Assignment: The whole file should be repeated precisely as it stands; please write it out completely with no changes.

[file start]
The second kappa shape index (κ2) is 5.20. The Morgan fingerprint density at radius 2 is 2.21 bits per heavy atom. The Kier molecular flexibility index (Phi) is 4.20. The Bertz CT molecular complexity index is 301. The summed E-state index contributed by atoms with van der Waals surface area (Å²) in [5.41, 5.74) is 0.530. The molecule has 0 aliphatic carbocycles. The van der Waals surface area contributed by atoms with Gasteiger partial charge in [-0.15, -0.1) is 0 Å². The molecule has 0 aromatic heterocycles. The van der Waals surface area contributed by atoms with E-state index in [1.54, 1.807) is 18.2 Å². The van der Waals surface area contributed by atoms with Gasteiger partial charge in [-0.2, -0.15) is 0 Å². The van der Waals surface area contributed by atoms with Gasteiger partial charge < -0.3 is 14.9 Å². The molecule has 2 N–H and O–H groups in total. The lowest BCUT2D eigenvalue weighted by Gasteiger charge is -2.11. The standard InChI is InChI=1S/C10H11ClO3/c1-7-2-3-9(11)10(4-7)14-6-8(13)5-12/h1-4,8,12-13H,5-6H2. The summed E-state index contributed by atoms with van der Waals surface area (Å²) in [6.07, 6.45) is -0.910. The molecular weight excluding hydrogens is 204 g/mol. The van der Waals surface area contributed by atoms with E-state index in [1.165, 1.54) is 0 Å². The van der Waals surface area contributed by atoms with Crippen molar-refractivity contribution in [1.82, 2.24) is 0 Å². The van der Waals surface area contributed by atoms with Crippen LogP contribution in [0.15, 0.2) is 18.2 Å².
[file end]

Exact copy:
The second kappa shape index (κ2) is 5.20. The Morgan fingerprint density at radius 2 is 2.21 bits per heavy atom. The Kier molecular flexibility index (Phi) is 4.20. The Bertz CT molecular complexity index is 301. The summed E-state index contributed by atoms with van der Waals surface area (Å²) in [5.41, 5.74) is 0.530. The molecule has 0 aliphatic carbocycles. The van der Waals surface area contributed by atoms with Gasteiger partial charge in [-0.15, -0.1) is 0 Å². The molecule has 0 aromatic heterocycles. The van der Waals surface area contributed by atoms with E-state index in [1.54, 1.807) is 18.2 Å². The van der Waals surface area contributed by atoms with Gasteiger partial charge in [-0.2, -0.15) is 0 Å². The van der Waals surface area contributed by atoms with Gasteiger partial charge < -0.3 is 14.9 Å². The molecule has 2 N–H and O–H groups in total. The lowest BCUT2D eigenvalue weighted by Gasteiger charge is -2.11. The standard InChI is InChI=1S/C10H11ClO3/c1-7-2-3-9(11)10(4-7)14-6-8(13)5-12/h1-4,8,12-13H,5-6H2. The summed E-state index contributed by atoms with van der Waals surface area (Å²) in [6.07, 6.45) is -0.910. The molecular weight excluding hydrogens is 204 g/mol. The van der Waals surface area contributed by atoms with E-state index in [1.165, 1.54) is 0 Å². The van der Waals surface area contributed by atoms with Crippen molar-refractivity contribution in [1.82, 2.24) is 0 Å². The van der Waals surface area contributed by atoms with Crippen LogP contribution in [0.15, 0.2) is 18.2 Å².